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Origins of chromosomal abnormalities in human embryos

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  • Full or part time
    Prof A McAinsh
    Prof G Hartshorne
  • Application Deadline
    No more applications being accepted
  • Funded PhD Project (European/UK Students Only)
    Funded PhD Project (European/UK Students Only)

About This PhD Project

Project Description

Division of Biomedical Sciences, Warwick Medical School, University of Warwick, and Biomedical Research Unit in Reproductive Health, University Hospitals Coventry and Warwickshire NHS Trust.

Project title: Origins of chromosomal abnormalities in human embryos

Project description Kinetochores attach chromosomes to the spindle during cell division. Their function is critical for normal distribution of chromosomes to daughter cells. Errors in this process, in human oocytes or early embryos, predispose to genetic disorders such as Trisomy 21 Down Syndrome, which is the commonest inherited cause of disability.

Human eggs and embryos have a very high risk of chromosomal abnormalities. The origin of this high degree of chromosomal disorder remains uncertain although many hypotheses have been proposed.

We have discovered an unusual age-related dissociation of the sister kinetochores in humans that differ from other species and may underlie the maternal age-related increase in chromosomal abnormalities (see: Patel et al, Biology Open, 5:178-84, 2015 and also the related work in Zielinska et al; eLife, e11389, 2015.)

The purpose of this project is to build on this initial work to answer two key questions:
• How do the architecture and mechanical properties of the kinetochore adapt as they progress from meiosis to mitosis?
• What are the originating chromosome mis-segregation events during the meiotic and early mitotic divisions in the human embryo?


It is envisaged that the following approaches will be used:

• Human oocytes will be fixed and stained with antibodies to components of the kinetochore structure and image stacks acquired using spinning disk confocal microscopy. We can then build up a 3D model of kinetochore architecture (see: Smith et al, eLife, 2016 e161159) and test its responses to changed conditions.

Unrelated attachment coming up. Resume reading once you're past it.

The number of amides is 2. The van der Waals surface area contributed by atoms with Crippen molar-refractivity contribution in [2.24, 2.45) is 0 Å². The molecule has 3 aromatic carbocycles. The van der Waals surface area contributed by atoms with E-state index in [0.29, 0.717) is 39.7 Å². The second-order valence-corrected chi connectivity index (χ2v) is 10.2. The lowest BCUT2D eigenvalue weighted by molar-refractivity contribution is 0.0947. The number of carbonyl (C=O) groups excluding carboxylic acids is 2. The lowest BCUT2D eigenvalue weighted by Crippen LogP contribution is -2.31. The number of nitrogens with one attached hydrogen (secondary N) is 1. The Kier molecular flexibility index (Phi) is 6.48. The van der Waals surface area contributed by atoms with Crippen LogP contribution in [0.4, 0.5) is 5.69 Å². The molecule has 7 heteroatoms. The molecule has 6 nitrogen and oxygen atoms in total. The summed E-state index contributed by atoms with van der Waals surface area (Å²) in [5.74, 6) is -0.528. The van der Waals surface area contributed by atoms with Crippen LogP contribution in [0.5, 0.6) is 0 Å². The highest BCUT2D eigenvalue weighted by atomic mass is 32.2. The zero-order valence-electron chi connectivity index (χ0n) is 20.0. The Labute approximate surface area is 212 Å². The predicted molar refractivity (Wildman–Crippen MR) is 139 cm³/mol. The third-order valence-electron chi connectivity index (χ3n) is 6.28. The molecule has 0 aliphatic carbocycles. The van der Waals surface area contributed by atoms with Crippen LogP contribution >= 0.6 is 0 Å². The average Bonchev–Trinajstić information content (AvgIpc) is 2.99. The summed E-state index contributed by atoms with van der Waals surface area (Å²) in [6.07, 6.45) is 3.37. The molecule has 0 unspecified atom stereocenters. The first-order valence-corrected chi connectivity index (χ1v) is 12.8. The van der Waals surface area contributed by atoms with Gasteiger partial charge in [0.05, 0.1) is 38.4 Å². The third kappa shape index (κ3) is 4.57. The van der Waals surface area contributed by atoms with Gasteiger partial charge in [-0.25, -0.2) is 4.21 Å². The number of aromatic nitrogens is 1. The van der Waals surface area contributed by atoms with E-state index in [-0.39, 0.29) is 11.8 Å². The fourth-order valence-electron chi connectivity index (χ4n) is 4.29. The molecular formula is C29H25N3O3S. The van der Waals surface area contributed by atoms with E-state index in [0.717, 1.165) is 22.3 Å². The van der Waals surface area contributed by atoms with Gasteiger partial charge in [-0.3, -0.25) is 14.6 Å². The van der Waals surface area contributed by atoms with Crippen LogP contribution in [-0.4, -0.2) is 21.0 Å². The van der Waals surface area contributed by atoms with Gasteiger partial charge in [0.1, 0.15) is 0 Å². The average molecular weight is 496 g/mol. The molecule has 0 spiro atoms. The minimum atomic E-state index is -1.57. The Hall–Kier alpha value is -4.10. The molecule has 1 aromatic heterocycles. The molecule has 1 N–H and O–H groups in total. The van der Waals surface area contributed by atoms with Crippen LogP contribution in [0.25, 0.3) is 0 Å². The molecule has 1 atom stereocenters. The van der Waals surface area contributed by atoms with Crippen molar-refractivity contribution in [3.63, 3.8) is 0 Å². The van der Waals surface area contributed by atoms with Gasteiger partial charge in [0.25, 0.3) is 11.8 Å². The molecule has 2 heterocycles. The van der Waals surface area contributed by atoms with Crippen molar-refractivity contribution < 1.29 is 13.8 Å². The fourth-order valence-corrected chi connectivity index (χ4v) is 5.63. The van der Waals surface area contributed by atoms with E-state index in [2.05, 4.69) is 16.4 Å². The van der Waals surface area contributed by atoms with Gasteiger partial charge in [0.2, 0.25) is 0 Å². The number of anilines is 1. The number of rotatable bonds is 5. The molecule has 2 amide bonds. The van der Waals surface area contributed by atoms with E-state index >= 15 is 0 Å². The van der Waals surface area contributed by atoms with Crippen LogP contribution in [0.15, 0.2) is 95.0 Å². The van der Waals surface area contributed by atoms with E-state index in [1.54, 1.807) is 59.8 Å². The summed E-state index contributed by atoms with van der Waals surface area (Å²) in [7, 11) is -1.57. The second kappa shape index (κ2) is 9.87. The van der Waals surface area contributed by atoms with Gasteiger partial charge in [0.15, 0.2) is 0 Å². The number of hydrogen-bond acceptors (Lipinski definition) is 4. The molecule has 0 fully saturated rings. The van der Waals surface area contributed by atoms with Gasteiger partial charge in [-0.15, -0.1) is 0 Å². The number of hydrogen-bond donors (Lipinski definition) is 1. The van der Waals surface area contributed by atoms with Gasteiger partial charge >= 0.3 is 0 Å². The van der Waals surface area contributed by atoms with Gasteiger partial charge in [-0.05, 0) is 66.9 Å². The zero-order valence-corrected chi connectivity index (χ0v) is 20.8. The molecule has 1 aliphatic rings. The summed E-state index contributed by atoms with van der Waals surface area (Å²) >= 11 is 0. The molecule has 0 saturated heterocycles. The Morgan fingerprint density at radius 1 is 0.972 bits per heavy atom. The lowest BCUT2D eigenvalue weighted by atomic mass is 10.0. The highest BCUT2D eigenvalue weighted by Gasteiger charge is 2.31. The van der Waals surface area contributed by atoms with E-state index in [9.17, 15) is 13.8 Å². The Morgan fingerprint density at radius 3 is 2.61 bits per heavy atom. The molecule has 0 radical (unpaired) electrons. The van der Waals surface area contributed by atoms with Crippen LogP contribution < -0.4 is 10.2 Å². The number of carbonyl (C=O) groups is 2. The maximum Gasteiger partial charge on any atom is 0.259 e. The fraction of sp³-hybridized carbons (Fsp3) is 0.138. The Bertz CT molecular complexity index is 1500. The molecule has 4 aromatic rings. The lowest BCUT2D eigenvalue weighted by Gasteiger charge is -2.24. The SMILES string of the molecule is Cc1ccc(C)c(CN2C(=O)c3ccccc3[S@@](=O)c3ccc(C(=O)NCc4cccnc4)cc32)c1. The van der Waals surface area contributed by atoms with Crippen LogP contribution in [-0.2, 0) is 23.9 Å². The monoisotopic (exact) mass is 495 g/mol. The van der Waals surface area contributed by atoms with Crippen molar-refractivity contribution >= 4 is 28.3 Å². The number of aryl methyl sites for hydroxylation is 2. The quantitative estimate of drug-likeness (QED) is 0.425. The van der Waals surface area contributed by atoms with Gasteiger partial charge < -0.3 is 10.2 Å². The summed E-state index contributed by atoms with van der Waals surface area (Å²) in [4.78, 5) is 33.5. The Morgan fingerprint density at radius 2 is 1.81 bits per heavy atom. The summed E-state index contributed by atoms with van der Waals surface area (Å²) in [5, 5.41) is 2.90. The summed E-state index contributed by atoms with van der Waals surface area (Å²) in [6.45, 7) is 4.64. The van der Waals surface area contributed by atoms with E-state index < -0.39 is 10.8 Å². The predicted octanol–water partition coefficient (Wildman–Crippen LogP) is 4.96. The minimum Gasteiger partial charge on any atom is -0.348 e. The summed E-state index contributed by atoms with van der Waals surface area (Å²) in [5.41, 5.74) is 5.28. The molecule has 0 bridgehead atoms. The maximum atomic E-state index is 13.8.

• We will begin analysis of human embryos in the first 5 days of development. Comparisons will be made between kinetochores in cells with normal and abnormal numbers of chromosomes to investigate how missing or additional chromosomes might relate to alterations in kinetochore architecture.

• We will use live cell imaging to follow the movements of chromosomes (and kinetochores) during meiotic and mitotic divisions of the human embryo. These experiments will build on our previous work in human cells (Burroughs et al, eLife, 2015 e09500) and use our existing computational biology tools (Armond et al, Bioinformatics, 2016 32:1917-9).

Techniques to be employed

• Culture of human somatic cells and oocytes.
• Standard molecular biology.
• Quantitative immunofluorescence in human oocytes and somatic cells.
• Individual or multicolour FISH to identify chromosomes abnormalities.
• Microinjection of human oocytes.
• Live cell imaging using spinning disk confocal and/or light sheet microscopy.
• MATLAB software for kinetochore tracking.

The successful candidate will join a vibrant research team at the University of Warwick within the Division of Biomedical Sciences, working in conjunction with the Biomedical Research Unit in Reproductive Health and the Centre for Reproductive Medicine at University Hospital Coventry. The student will be expected to spend approximately 30% of his/her time at the hospital site and the rest at the Gibbet Hill campus of Warwick Medical School. The project will be jointly supervised by Professors Andrew McAinsh and Geraldine Hartshorne, Warwick Medical School.

This project is at the interface of cell biology, reproductive medicine and computational biology/mathematics. Students will need a strong biology background and to be comfortable in both basic science and clinical environments. No direct contact with patients is expected, but appropriate behaviour, a professional appearance and strict adherence to regulations are mandatory in the clinical setting. Background checks will be carried out.

This studentship is available to Home and EU students, according to fee status.
The studentship includes fees for the successful candidate along with a maintenance allowance in line with Research Council UK standard stipend (£14553 for 2017/18) and a consumables allowance.

Start Date

The successful candidate will be expected to start on 3 October 2017.

Closing Date

The closing date for applications is the 6 August 2017.
Interviews will be held on the 15 August 2017 at the University of Warwick.

How to Apply

To apply, please send a copy of your Curriculum Vitae (CV) and a one-page personal statement to
[Email Address Removed] clearly stating the studentship you are applying for.

Please contact Prof Andrew McAinsh or Prof Geraldine Hartshorne for further information:
[Email Address Removed] / [Email Address Removed]

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